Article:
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Composer Bartók Would Have Been 134 This Year

Besides being the 70th year of the end of World War II, it’s also the 70th year of the death of the Hungarian composer Béla Bartók (1881-1945). Some of his most famous compositions include his Concerto for Orchestra; his Music for Strings, Percussion and Celesta; and his ballet The Miraculous Mandarin. Bartók’s music is known for his including folk tunes in many of his pieces. He traveled throughout Hungary and other central European countries collecting folk music from those regions. To escape the spread of Nazi fascism including in his home country, Bartók fled to New York City around 1940, and died of Leukemia in 1945.

His ballet The Miraculous Mandarin was premiered in 1926, 7 years after it was completed, but was considered quite risqué, and was withdrawn after the first performance. The San Francisco Symphony’s program notes state:

Anyone who thinks the modern theater has reached an unrivaled level of depravity need only look back a century to find stage scenarios as shocking as anything likely to hit the boards today. The Miraculous Mandarin, completed in 1919, is a lurid tale of prostitution, fraud, theft, and murder.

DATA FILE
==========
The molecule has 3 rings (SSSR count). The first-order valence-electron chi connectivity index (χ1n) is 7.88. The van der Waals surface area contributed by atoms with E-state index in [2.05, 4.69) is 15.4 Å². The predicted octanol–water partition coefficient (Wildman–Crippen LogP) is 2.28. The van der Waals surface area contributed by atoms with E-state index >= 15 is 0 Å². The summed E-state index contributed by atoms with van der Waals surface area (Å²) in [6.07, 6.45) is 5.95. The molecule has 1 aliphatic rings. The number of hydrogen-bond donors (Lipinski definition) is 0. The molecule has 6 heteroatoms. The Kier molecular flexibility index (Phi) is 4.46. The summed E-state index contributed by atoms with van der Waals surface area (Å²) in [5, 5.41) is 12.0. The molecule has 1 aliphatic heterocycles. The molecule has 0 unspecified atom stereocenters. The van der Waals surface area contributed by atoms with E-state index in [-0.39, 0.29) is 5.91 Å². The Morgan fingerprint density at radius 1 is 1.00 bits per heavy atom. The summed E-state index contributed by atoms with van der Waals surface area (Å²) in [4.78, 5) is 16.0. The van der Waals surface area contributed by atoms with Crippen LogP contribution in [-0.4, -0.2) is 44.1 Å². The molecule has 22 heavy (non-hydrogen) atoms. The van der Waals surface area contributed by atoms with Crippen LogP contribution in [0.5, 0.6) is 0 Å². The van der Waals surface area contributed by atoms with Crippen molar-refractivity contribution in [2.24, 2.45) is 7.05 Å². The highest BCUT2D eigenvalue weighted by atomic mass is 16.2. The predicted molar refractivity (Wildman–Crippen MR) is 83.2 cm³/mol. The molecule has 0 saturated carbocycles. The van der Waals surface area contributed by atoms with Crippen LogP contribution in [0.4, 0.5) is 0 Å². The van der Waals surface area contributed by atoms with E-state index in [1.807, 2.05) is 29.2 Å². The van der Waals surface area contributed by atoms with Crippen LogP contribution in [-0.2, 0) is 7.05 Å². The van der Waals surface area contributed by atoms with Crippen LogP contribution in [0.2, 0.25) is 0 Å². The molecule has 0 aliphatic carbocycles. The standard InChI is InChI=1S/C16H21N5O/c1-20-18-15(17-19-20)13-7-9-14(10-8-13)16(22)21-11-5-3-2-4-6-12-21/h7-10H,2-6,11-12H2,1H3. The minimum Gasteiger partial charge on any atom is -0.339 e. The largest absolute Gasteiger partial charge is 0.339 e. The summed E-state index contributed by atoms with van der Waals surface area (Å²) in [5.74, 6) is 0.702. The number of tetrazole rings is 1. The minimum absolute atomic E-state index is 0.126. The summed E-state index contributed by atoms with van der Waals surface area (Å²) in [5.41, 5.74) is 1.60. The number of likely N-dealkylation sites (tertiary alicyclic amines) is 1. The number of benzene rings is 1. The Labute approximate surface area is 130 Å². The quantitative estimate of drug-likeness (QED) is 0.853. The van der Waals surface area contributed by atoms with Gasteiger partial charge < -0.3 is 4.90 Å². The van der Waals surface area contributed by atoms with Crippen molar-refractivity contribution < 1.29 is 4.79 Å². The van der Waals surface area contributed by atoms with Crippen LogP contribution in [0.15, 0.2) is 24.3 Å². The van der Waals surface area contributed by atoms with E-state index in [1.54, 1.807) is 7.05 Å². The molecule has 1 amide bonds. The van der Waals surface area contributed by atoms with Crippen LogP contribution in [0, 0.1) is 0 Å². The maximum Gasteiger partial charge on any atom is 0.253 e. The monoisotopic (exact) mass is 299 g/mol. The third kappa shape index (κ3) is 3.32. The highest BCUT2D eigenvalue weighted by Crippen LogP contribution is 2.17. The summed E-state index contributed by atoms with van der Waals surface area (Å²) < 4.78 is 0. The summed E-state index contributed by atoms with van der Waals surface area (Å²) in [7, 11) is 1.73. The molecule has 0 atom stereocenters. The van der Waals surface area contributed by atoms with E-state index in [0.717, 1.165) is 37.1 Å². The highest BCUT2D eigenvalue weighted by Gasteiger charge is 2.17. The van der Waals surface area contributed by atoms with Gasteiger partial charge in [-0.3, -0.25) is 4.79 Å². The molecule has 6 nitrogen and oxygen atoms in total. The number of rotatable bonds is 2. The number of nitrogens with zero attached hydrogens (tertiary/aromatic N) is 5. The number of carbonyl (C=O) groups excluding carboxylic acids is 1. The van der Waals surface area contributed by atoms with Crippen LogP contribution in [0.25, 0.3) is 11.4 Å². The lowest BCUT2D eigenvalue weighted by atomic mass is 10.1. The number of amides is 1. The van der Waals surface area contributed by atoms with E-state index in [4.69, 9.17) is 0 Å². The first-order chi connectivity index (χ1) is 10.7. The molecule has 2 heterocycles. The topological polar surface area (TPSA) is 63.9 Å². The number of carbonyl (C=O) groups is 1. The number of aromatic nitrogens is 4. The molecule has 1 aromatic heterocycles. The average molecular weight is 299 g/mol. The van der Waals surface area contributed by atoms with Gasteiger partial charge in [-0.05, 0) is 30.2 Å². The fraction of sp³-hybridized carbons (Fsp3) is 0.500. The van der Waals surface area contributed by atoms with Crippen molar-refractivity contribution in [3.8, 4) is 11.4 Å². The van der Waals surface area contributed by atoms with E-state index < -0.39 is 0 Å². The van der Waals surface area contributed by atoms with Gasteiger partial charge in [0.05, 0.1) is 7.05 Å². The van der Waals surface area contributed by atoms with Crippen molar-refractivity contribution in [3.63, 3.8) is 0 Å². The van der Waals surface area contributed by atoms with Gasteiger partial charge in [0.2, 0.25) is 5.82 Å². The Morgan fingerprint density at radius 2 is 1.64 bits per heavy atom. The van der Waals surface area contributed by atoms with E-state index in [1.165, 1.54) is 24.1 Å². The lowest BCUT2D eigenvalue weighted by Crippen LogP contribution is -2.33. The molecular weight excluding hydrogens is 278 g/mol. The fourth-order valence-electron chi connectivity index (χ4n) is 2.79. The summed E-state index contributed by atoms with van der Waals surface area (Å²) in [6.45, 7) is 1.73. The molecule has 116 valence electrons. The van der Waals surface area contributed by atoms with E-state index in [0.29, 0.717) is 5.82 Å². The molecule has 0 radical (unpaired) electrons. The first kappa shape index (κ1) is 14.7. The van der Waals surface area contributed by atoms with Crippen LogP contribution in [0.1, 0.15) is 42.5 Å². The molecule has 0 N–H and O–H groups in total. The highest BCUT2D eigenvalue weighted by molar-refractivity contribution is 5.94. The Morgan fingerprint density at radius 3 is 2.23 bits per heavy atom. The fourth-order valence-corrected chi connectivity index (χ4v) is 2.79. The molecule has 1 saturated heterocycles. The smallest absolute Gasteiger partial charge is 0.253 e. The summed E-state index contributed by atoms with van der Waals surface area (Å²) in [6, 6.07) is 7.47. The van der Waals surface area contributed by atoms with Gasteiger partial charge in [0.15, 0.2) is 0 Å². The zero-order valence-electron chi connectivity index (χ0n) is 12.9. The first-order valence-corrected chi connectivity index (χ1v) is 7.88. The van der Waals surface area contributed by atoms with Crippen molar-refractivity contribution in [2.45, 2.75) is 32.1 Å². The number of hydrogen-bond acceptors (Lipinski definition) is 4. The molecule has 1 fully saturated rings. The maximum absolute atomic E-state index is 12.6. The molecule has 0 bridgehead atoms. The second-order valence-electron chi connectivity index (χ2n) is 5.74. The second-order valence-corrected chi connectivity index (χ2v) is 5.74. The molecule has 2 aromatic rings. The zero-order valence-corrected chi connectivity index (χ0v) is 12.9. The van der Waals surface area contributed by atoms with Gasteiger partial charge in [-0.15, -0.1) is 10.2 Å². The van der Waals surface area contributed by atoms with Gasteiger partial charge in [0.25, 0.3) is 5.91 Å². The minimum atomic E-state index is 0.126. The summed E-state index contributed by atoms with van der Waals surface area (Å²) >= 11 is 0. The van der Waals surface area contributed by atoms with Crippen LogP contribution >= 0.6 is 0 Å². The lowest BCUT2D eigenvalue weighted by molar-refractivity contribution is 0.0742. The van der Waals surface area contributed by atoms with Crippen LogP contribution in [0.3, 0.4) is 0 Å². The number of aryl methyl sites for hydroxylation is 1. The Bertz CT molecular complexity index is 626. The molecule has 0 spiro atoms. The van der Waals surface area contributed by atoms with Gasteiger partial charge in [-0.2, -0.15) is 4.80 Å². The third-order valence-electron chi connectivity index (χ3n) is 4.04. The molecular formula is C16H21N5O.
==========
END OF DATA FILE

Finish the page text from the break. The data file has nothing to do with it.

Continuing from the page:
. . .

Bartók described the work’s plot: “Three [thugs] force a beautiful girl to lure men into their den so they can rob them. . . . The third [visitor] is a wealthy Chinese. He is a good catch, and the girl entertains him by dancing. The Mandarin’s desire is aroused, he is inflamed by passion, but the girl shrinks from him in horror. The [thugs] attack him, rob him, smother him in a quilt, and stab him with a sword, but their violence is of no avail. They cannot kill the Mandarin, who continues to look at the girl with love and longing in his eyes. Finally feminine instinct helps: the girl satisfies the Mandarin’s desire, and only then does he collapse and die.”

The orchestral suite from the ballet has been performed subsequently. Here is a terrific performance of the suite from Bartók’s Miraculous Mandarin, by the BBC Symphony Orchestra at the London Proms, with Edward Gardner conducting. Now, while the men seem to be dressed quite formally, some of the ladies seem to be a bit too casual, wearing perhaps a bit too revealing attire. Maybe they think this is a nightclub? Oh, well. But then, maybe I’m just an old-fashioned fuddy-duddy stick-in-the-mud. But this is definitely a virtuosic performance of very difficult music.

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